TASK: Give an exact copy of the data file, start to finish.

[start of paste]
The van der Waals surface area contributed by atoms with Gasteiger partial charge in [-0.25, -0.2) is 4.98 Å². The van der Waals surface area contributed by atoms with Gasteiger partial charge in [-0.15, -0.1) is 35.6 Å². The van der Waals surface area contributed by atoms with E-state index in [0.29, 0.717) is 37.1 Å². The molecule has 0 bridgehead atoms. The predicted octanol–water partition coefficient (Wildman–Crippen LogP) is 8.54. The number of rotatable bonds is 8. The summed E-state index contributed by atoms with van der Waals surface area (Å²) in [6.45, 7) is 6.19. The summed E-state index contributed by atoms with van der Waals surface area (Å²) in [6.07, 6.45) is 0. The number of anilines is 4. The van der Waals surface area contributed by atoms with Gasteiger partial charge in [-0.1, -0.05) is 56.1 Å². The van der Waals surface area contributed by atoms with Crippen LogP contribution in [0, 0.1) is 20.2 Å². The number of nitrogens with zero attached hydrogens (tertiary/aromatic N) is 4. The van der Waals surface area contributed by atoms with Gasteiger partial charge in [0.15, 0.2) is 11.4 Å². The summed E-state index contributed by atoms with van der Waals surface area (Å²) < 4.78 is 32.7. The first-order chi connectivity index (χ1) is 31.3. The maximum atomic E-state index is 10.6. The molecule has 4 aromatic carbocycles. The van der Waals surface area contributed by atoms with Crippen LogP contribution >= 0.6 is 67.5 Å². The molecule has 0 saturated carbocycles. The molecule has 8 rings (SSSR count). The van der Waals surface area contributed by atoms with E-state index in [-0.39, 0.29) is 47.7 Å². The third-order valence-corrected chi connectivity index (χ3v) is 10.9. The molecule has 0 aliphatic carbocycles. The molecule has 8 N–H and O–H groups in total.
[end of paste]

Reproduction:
The van der Waals surface area contributed by atoms with Gasteiger partial charge in [-0.25, -0.2) is 4.98 Å². The van der Waals surface area contributed by atoms with Gasteiger partial charge in [-0.15, -0.1) is 35.6 Å². The van der Waals surface area contributed by atoms with E-state index in [0.29, 0.717) is 37.1 Å². The molecule has 0 bridgehead atoms. The predicted octanol–water partition coefficient (Wildman–Crippen LogP) is 8.54. The number of rotatable bonds is 8. The summed E-state index contributed by atoms with van der Waals surface area (Å²) in [6.45, 7) is 6.19. The summed E-state index contributed by atoms with van der Waals surface area (Å²) in [6.07, 6.45) is 0. The number of anilines is 4. The van der Waals surface area contributed by atoms with Gasteiger partial charge in [-0.1, -0.05) is 56.1 Å². The van der Waals surface area contributed by atoms with Crippen LogP contribution in [0, 0.1) is 20.2 Å². The number of nitrogens with zero attached hydrogens (tertiary/aromatic N) is 4. The van der Waals surface area contributed by atoms with Gasteiger partial charge in [0.15, 0.2) is 11.4 Å². The summed E-state index contributed by atoms with van der Waals surface area (Å²) < 4.78 is 32.7. The first-order chi connectivity index (χ1) is 31.3. The maximum atomic E-state index is 10.6. The molecule has 4 aromatic carbocycles. The van der Waals surface area contributed by atoms with Crippen LogP contribution >= 0.6 is 67.5 Å². The molecule has 0 saturated carbocycles. The molecule has 8 rings (SSSR count). The van der Waals surface area contributed by atoms with E-state index in [-0.39, 0.29) is 47.7 Å². The third-order valence-corrected chi connectivity index (χ3v) is 10.9. The molecule has 0 aliphatic carbocycles. The molecule has 8 N–H and O–H groups in total.